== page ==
I think we need official FAQ here. 

Edited by Dydra

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3 minutes ago, Dydra said:

" Kuroi Mori  Changing the conflict type does not affect what other conflicts the attacker can declare. What matters is which conflict type was originally declared. "

The way someone told me that it was ruled on GenCon was:

Declare Mil -> Kuroi mori into Political
Only Political left to Declare. 

I think we need official FAQ here. 

But that is exactly what the clarification says.... once you declare a particular attack, that is what you declared. Changing it has no subsequent affect on what you are allowed to declare later. 

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Yeah, maybe I read it wrong at work lol. Good point. 

Makes sense why Kuroi Mori is such a Powerhouse. 

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It was also specifically mentioned during one of the L5RLive videos by Brad to work that way, so if you're looking for an official ruling, it's already been given :)

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5 hours ago, shosuko said:

I posted this in the other thread about Shameful Display.

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This is relevant to the resolution of the effect, but not the actual targeting. There are separate rules for selecting an eligible target, being that:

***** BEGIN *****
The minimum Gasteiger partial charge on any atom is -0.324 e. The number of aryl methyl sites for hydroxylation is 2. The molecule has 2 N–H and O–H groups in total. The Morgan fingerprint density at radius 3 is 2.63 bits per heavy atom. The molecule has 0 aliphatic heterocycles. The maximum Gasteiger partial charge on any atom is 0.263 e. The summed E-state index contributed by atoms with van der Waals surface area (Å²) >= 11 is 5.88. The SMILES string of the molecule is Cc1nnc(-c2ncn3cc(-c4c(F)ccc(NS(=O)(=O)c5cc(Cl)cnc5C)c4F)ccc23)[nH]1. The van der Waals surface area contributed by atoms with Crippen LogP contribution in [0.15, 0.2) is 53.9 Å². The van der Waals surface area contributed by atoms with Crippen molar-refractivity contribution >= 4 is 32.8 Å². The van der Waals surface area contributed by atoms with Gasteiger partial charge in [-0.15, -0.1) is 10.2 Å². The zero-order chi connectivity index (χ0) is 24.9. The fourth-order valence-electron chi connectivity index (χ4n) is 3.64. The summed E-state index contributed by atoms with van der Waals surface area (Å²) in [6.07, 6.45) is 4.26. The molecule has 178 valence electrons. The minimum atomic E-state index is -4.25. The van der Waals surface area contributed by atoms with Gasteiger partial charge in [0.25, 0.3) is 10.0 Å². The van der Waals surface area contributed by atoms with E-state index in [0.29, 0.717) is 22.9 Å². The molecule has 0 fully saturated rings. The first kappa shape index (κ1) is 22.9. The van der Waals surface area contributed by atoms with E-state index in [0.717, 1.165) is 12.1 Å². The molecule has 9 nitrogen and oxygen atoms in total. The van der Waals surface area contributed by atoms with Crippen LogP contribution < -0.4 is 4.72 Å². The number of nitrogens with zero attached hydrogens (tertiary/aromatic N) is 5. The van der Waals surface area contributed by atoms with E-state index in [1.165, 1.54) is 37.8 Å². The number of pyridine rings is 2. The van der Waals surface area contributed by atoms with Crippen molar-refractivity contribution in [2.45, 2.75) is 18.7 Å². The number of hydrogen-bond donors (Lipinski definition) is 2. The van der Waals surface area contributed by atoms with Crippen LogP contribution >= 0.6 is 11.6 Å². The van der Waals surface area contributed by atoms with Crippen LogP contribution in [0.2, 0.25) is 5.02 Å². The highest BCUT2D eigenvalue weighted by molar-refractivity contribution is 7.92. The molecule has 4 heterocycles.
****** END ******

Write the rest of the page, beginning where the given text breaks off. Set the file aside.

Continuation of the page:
• Quote

    A card is not an eligible target for an ability if the resolution of that ability’s effect could not affect the target at all. 

     

So I'm curious whether the temporary modification of the skill value counts as making some affect on the target, which would make a bowed character an eligible target.

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1 hour ago, LuceLineGames said:

So I'm curious whether the temporary modification of the skill value counts as making some affect on the target, which would make a bowed character an eligible target.

I'm not sure I follow...  Can you clarify?  Is this specifically about Shameful Display?  Or is this about some other effect?

For Shameful Display - honoring an honored character, or dishonoring a dishonored character would have no effect.  If they can be effected by the status change, then the status change is the change - not the temporary stat boost.

Is this about some other card effect?